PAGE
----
Whether they've been lauded
in the pages of Esquire
or had some of their best days before World War I, the classic Cleveland bar is an undeniable treasure. Back in the day, patrons may have been turn-of-the-century fisherman or gangsters who were shooed out - perhaps reluctantly - by American Prohibition agents.
Whipped cream Jello shots notwithstanding, the prized pubs and taverns with true historical value are often the ones that have been around the longest.
From the near East Side to the underbelly of the Flats, Fresh Water has sought them out and invites you into three of the city’s oldest pubs.
2529 West 10th
Every morning Sheila Hotz walks into her bar on the corner of Starkweather and West 10th Street and blows a salutary kiss to a trio of portraits. It’s a ritual she’s been doing for about 40 years, which marks the time she and her husband John have ran the historic Tremont watering hole. The men in question?
“That’s my father-in-law and my grandfather,” says Hotz, referring to John and Andy Hotz. “I like to let them know I’m doing the best I can. I mean, in their time, they’d have a heart attack if they knew a woman was running the place.”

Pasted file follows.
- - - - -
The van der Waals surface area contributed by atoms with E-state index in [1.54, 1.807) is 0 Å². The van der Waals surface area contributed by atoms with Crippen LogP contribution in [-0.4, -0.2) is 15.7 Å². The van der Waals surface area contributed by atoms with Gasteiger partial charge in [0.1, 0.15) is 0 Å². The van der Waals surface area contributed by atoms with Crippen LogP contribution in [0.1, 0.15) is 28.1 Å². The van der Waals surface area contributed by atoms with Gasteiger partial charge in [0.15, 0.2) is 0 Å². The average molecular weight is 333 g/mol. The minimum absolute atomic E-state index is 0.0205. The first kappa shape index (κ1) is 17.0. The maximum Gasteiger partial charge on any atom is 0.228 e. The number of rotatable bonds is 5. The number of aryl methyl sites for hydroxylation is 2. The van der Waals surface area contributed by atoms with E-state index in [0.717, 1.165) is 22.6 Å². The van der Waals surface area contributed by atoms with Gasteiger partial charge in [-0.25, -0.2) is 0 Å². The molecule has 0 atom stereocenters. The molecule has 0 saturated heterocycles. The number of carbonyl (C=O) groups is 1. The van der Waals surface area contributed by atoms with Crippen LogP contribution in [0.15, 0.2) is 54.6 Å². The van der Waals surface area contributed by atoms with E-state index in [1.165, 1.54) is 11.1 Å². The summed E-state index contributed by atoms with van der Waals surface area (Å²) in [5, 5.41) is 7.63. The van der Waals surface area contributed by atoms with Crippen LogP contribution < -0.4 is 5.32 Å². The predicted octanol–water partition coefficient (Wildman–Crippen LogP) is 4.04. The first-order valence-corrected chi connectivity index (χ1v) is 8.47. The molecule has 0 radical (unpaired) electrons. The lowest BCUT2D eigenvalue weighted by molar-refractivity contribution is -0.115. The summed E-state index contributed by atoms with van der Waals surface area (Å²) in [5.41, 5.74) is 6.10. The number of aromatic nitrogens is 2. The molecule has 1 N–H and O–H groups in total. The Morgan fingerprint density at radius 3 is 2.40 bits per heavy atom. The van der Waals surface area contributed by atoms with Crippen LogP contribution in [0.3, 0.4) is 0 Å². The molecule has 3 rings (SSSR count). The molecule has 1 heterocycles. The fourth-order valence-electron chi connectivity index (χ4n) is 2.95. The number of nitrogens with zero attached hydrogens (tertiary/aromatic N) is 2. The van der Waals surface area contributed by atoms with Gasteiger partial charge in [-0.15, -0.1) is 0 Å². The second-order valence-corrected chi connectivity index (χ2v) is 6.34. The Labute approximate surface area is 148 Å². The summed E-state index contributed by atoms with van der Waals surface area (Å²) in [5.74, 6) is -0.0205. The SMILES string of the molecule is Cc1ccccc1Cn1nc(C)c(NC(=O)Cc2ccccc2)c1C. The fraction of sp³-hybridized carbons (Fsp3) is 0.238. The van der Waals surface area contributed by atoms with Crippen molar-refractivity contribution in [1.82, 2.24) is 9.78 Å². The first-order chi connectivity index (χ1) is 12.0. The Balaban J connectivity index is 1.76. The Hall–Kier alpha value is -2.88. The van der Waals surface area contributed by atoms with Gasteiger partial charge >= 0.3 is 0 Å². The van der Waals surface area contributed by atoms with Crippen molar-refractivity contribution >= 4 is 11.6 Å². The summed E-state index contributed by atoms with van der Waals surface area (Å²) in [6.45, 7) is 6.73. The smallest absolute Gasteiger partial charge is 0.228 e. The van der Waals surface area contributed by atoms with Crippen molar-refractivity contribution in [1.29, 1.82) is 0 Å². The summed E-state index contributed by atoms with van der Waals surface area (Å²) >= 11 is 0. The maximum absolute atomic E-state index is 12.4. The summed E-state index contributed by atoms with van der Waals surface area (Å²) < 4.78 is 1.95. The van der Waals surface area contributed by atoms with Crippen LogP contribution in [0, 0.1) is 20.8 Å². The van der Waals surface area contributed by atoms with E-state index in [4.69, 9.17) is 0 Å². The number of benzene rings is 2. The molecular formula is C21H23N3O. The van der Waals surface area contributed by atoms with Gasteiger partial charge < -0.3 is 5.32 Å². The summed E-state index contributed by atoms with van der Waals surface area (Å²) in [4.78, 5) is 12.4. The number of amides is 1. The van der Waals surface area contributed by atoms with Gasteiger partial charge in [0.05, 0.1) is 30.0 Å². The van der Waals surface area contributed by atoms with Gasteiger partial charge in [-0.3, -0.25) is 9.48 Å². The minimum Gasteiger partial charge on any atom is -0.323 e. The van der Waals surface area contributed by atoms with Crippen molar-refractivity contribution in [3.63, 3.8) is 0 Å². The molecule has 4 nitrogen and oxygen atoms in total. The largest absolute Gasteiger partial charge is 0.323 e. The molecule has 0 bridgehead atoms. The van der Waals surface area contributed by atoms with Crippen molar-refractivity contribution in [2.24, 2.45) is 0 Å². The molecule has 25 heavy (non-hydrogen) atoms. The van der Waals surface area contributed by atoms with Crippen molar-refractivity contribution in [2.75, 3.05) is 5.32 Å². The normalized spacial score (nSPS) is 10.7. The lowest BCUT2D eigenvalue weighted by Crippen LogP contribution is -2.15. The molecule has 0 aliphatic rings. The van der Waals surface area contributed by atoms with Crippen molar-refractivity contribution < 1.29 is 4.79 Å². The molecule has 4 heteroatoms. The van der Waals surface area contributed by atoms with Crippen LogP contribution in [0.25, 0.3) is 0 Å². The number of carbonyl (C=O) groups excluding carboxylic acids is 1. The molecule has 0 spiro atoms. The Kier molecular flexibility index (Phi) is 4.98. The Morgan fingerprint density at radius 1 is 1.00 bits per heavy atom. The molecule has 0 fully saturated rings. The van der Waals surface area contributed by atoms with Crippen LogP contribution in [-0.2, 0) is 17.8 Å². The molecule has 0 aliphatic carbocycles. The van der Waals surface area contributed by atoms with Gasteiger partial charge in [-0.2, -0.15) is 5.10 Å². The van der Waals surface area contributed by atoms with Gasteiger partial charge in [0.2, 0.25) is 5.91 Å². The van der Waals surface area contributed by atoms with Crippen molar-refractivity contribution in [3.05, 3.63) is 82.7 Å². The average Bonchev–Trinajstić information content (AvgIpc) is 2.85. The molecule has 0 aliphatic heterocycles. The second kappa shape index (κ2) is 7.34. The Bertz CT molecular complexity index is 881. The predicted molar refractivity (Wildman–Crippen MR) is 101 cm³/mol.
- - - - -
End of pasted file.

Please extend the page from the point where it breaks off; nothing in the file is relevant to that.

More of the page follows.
And Hotz is right. Today, the Cafe draws a much different crowd than it did even just decades ago - it was once men-only - but it’s still fundamentally the same joint. Though they’re open on Sundays now - that’s definitely new.
Founded by a family of Russian immigrants the same year of the Suffrage Act, Andy Hotz (AKA "Grandpa Hotz") ran the Hotz Cafe originally as a quiet refuge for neighborhood mill workers. Judges and lawyers quaffed sloe gin next to reps from the old League Park. During Prohibition the venerable Babe Ruth and Lou Gehrig are said to have called Hotz their favorite speakeasy. It’s also rumored that when Grandpa Hotz caught wind of Eliot Ness’ arrival, he rushed to dump all his liquor in a nearby neighbor’s flowerbed to escape punishment.
“And he probably drank some, as well,” Sheila says. “I mean, how could anyone not? Even during Prohibition.”
Despite the Cafe losing its all-men’s club vibe, save for its FDR portrait (the president-elect was reportedly a fan) and candid black-and-white “cowboy” shots on the walls, Hotz asserts the family bar—now run by the whole Hotz crew—has hardly needed redecorating. Sure, the original bar table and the circa-1930s shuffleboard are oiled a few times a year; and the stools were replaced in the 1990s, but that’s about it.